Two Utah 15-year-olds got a taste of international hockey during an 11-day tour in the Soviet Union last month.

Matt Green, a sophomore at Viewmont High, and Jimmy Kilpatrick, a ninth-grader at Sandy's Butler Middle School, were part of a U.S. team vying against same-age Russian counterparts.The all-star squad of 14- and 15-year-olds, not surprisingly labeled "Team USA," was sponsored by the Massachusetts-based Euro-Ed Sports, a business that coordinates various international competitions. Green and Kilpatrick first applied for consideration and were later scouted while participating with a Utah all-star team at a national tournament in Denver.

Of the Team USA squad, only three members hailed from west of the Mississippi River - one from Texas and the Utah twosome.

During the 11-day stay in the Soviet Union, the Americans played five games in the three cities of Moscow, Leningrad and Kiev, finishing with an overall record of 0-4-1, with a 5-5 tie coming in Kiev.

The margin of defeat for Team USA was usually a one- or two-goal difference. "We didn't get wiped out, so we weren't too disappointed," said Green, a center who led his team in scoring with nine goals and four assists.

While Green was aiding the American attack, Kilpatrick was back as part of the defense, which included playing two games at goalie. In fact, he was in the net for the better part of the tie contest at Kiev and left the position with Team USA holding a 4-3 lead before the Soviets knotted the score at 5-all.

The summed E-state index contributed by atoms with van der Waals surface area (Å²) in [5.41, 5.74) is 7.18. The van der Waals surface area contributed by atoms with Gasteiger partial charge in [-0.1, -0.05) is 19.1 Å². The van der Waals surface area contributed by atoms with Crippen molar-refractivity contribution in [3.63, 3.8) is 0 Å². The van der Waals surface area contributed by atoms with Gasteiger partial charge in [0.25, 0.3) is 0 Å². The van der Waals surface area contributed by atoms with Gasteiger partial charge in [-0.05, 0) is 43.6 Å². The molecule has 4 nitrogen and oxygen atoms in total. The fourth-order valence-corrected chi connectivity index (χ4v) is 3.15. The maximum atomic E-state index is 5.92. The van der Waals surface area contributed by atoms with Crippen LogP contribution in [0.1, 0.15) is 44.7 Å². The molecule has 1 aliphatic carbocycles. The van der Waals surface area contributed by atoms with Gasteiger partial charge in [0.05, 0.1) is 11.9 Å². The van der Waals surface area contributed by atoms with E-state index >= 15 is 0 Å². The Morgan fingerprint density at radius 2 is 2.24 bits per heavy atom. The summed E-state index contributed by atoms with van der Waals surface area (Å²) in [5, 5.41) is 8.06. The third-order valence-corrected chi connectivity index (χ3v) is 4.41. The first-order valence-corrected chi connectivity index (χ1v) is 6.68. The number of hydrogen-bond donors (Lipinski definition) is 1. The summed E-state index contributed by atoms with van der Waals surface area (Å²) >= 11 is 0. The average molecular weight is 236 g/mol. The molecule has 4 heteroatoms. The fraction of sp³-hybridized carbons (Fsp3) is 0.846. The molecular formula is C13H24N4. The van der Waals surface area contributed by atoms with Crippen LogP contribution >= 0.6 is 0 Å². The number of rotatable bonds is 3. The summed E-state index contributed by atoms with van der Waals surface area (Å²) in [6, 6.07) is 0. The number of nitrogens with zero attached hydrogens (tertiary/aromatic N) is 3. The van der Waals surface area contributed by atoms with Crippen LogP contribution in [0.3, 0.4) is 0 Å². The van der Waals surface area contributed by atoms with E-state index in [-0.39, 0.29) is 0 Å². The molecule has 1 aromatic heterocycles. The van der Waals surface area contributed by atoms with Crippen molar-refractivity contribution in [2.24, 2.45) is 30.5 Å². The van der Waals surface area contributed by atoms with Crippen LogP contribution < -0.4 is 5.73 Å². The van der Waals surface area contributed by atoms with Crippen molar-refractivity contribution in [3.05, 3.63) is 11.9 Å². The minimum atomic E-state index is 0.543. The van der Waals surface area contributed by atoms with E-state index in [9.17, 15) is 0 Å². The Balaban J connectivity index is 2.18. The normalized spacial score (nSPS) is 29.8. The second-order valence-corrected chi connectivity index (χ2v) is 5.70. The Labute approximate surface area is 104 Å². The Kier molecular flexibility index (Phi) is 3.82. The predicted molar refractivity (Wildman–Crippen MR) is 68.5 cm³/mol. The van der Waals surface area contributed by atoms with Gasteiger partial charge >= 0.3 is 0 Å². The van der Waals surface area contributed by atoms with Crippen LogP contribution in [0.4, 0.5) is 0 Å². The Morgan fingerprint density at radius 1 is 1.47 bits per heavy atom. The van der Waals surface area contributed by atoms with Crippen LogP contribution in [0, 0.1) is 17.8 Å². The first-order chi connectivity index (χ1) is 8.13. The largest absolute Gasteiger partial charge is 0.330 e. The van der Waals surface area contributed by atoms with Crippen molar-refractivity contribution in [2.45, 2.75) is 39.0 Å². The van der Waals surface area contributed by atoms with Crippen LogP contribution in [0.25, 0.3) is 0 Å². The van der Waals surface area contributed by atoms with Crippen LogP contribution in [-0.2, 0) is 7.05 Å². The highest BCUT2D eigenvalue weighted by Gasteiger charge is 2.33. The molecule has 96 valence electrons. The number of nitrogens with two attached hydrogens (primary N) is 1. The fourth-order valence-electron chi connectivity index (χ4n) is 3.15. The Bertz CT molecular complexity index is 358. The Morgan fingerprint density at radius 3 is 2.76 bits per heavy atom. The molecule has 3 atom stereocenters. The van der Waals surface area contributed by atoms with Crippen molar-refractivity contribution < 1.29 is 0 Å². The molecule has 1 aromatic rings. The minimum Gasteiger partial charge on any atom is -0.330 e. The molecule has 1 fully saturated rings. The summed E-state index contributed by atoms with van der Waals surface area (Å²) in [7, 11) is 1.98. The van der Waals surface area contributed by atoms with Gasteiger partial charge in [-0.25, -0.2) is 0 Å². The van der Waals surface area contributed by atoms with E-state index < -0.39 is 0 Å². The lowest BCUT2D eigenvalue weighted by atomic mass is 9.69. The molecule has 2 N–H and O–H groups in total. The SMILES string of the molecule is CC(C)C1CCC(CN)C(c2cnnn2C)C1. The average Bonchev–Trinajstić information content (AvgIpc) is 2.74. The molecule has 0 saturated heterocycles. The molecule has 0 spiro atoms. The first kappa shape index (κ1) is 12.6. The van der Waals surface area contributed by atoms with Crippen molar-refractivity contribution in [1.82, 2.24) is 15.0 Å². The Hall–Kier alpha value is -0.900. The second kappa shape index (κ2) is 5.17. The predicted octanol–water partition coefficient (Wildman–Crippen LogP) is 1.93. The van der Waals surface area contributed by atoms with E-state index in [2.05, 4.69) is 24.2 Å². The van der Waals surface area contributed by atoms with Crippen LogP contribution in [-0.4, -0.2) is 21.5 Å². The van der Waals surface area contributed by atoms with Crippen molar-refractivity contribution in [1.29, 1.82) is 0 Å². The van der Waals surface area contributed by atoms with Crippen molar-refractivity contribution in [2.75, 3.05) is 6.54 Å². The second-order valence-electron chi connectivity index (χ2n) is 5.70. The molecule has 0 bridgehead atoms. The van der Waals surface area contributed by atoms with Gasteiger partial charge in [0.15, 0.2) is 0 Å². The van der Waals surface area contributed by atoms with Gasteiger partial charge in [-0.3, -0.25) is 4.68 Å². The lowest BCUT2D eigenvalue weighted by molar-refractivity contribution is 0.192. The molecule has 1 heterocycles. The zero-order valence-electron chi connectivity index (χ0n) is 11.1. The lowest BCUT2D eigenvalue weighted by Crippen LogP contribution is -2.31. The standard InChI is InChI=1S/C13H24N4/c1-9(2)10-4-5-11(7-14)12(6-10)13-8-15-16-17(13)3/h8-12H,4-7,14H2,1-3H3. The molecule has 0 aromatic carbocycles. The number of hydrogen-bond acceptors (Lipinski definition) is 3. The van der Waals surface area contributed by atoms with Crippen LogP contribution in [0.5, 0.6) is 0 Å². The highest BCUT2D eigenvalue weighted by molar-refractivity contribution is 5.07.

Since the majority of the U.S. players came from the New England area, the Utah pair had to adapt to a different style of play, trading force for finesse. "We hit a lot more in the West," Kilpatrick said. "There's more contact - that's just the way we play."

Meanwhile, the New England players are more accustomed to less-contact, more-passing schemes - much the same as international hockey is played.

The two roomed together during the tour of the Soviet Union, which worked well for a pair of former childhood friends. "We've known each other since we were four or five," said Kilpatrick, whose family lived in the Bountiful area years ago. "We played hockey and we hung around together."

Of course, many of the highlights - and the benefits - came off the ice. "Just meeting the people and seeing the culture and the different way they (the Soviets) live," recalled Green of the trip.

Kilpatrick agreed. "It was a good experience to see what other people go through and how they live. What I basically did was go through culture shock."

One of those "shocks" was the lack of drinkable water. "So during a game, you'd be dying of thirst."